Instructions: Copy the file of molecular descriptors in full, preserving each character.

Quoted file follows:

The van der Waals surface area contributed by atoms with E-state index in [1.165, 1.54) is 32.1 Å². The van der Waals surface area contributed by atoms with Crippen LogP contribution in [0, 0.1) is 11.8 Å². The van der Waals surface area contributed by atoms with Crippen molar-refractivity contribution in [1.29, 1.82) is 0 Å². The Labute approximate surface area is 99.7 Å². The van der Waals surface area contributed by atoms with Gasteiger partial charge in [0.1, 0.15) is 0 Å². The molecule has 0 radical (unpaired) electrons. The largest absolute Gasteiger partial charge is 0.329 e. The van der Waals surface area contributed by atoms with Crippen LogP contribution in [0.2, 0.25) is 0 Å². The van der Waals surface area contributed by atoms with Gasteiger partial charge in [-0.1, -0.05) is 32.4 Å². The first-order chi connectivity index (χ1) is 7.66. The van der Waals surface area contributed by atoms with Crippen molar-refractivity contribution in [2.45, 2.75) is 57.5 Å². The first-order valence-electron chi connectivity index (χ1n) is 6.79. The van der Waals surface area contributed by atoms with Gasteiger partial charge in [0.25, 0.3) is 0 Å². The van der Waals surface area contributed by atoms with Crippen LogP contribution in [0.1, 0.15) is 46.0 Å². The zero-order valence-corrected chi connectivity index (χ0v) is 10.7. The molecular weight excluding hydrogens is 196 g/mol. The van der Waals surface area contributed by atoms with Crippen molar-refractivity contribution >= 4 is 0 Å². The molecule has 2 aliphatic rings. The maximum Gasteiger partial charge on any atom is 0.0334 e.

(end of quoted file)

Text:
The van der Waals surface area contributed by atoms with E-state index in [1.165, 1.54) is 32.1 Å². The van der Waals surface area contributed by atoms with Crippen LogP contribution in [0, 0.1) is 11.8 Å². The van der Waals surface area contributed by atoms with Crippen molar-refractivity contribution in [1.29, 1.82) is 0 Å². The Labute approximate surface area is 99.7 Å². The van der Waals surface area contributed by atoms with Gasteiger partial charge in [0.1, 0.15) is 0 Å². The molecule has 0 radical (unpaired) electrons. The largest absolute Gasteiger partial charge is 0.329 e. The van der Waals surface area contributed by atoms with Crippen LogP contribution in [0.2, 0.25) is 0 Å². The van der Waals surface area contributed by atoms with Gasteiger partial charge in [-0.1, -0.05) is 32.4 Å². The first-order chi connectivity index (χ1) is 7.66. The van der Waals surface area contributed by atoms with Crippen molar-refractivity contribution in [2.45, 2.75) is 57.5 Å². The first-order valence-electron chi connectivity index (χ1n) is 6.79. The van der Waals surface area contributed by atoms with Gasteiger partial charge in [0.25, 0.3) is 0 Å². The van der Waals surface area contributed by atoms with Crippen LogP contribution in [0.1, 0.15) is 46.0 Å². The zero-order valence-corrected chi connectivity index (χ0v) is 10.7. The molecular weight excluding hydrogens is 196 g/mol. The van der Waals surface area contributed by atoms with Crippen molar-refractivity contribution >= 4 is 0 Å². The molecule has 2 aliphatic rings. The maximum Gasteiger partial charge on any atom is 0.0334 e.